Didier Demougin is a graduate of the Ecole Supérieure d’Informatique (ESI) in France. Expert in information systems technology, he spent the early part of his career in the pre-sales and partner organizations of a number of software publishers in the English-speaking world. Having spent a number of years working on the development of start-ups in France and internationally, Didier joined Bull as a Consultant.
Fraud prevention is a highly sensitive issue and a growing concern for businesses and government alike: inevitably involving the combined use of internal and external information. Understanding, identifying, evaluating and characterizing fraud takes three distinct but complementary areas of expertise: in-depth business knowledge, risk analysis and technology.
Faking identities and addresses, falsifying business, family or personal circumstances, using multiple identities, making false declarations, hiding real events or inventing fictitious ones… Every area of business activity that depends on personal data is open to potential fraud, most notably telecoms, banking, insurance and social and public services. In France alone, the social security authorities detected around €384 million worth of fraudulent activity in 2009, and it’s estimated that around €12 billion of work is carried out in the ‘black economy’. Given the amounts of money involved, and the growing concern over budget deficits, fraud prevention has become a real priority both in the public sector and among businesses. Especially since the potential for circumventing procedures has never been greater.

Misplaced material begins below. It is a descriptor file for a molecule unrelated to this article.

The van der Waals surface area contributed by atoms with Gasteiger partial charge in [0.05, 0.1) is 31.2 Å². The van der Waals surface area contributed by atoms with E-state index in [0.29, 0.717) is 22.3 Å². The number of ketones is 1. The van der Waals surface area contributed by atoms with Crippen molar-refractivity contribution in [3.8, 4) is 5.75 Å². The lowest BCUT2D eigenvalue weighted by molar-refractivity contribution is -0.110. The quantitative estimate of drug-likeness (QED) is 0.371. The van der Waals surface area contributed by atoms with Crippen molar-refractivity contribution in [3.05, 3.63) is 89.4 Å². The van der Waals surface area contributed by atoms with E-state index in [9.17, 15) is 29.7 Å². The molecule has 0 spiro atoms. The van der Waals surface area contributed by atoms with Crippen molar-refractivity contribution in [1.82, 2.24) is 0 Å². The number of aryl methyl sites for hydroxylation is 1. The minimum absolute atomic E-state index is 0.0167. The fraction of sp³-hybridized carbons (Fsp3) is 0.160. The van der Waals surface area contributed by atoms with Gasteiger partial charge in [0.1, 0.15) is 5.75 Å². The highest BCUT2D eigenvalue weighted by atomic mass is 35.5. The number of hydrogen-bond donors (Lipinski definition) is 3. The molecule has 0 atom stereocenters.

The perfect environment for fraud to flourish
The growth in self-certification opens up new possibilities for fraudsters. The proliferation of communications channels and co-existence of both structured and unstructured data (emails, phone conversations…) makes it easier to pass on deliberately inaccurate or ambiguous information. There are more and more information systems, increasingly decentralized, and therefore more vulnerable. A fraudster will take advantage of this complexity to side-step control mechanisms or exploit their inherent weaknesses, and to interfere in a process that allows him or her to benefit from a unfair advantage: using a stolen identity to access financial, telephone, fiscal or public services; taking advantage of welfare benefits to which he or she is not entitled (for example, being reimbursed twice for medical expenses, claiming for children at two different households following a divorce, or underestimating income for the calculation of benefits)…